ISPA Settles Into New Home
The Chicago School took another step toward greater internationalization this semester as the Chicago Campus welcomed the International School Psychology Association’s (ISPA) central office.
The arrangement brings to 325 North Wells Street the devoted activities of an organization of nearly 500 international psychology professionals who work with school-aged populations or in school settings. Together, ISPA members promote the psychological rights of all children and the expanding use of school psychology—particularly in countries where psychology has not been prevalent. Members connect through committee work, a yearly conference, the ISPA website, the School Psychology International journal, and a quarterly newsletter.
ISPA’s executive director, Dr. Robert Clark, helped facilitate the central office move when he joined The Chicago School’s School Psychology faculty earlier this year; he has since been named chair of the new International Psychology program.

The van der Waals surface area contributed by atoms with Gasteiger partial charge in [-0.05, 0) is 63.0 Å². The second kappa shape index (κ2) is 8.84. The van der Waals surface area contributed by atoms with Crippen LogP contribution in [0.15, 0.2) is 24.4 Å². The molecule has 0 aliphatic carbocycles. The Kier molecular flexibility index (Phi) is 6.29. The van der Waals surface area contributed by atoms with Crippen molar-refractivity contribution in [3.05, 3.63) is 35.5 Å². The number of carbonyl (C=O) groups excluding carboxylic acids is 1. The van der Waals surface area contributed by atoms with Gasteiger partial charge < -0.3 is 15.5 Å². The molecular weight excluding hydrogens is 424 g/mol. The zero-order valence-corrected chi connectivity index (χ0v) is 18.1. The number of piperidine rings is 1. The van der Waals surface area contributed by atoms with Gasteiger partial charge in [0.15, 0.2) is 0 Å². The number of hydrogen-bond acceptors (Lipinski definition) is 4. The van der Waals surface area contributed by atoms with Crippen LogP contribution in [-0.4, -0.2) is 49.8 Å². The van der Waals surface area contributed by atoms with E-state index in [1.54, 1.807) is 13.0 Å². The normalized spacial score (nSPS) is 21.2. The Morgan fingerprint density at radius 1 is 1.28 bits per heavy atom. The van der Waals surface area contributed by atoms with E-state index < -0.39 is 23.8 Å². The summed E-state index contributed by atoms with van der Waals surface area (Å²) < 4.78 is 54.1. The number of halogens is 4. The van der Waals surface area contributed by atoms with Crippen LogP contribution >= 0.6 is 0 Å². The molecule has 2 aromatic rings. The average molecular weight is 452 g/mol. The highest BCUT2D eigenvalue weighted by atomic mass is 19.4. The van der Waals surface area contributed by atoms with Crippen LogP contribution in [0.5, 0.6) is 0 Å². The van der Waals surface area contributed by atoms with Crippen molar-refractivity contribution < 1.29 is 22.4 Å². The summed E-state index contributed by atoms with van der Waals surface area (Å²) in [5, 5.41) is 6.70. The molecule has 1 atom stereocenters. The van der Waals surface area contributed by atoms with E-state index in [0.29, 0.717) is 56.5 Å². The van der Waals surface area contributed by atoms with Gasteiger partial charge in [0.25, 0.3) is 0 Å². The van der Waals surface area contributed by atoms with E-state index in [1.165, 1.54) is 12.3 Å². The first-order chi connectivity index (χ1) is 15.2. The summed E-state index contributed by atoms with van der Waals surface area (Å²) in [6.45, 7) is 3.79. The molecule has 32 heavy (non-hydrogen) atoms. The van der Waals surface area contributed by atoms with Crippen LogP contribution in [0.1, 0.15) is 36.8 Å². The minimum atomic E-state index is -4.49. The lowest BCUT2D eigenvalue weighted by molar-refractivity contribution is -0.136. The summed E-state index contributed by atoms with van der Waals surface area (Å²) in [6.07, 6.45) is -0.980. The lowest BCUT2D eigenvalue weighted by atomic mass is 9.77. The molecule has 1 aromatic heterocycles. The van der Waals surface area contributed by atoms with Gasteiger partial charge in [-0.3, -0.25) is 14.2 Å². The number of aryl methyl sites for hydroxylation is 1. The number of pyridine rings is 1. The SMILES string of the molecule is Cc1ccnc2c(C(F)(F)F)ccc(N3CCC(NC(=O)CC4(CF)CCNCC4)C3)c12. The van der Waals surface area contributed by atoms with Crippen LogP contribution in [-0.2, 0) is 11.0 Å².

“The Chicago School and ISPA represent a perfect match,” said Dr. Clark. “Not only is the school devoted to psychology, including school psychology, but it also has a strategic focus on advancing the profession internationally.”
ISPA activities now managed at the Chicago Campus include research, membership support and renewals, correspondence, website updates, clerical duties, and support for the annual ISPA conference, which will be held next year in Malta.
Mandi Croft, a first-year School Psychology student from Lincolnshire, Ill., sees the partnership as an opportunity to merge her interest in school psychology with international and multicultural psychology.
“I think it has opened my eyes to the field at a broader level,” she said of her work with ISPA. “I’ve been able to connect with people from all backgrounds. It’s been a great experience.”
According to Dr. Clark, goals for the central office this year include creating a series of professional development modules and online materials for practicing psychologists throughout the world. He also sees potential in student exchanges to and from Chicago and the prospect of the city hosting an annual conference on international school psychology.
“Just by being located at a psychology school, ISPA can now enhance its professional development opportunities,” added Dr. Clark. “Members will have the means to continue their training though the education offerings at The Chicago School.”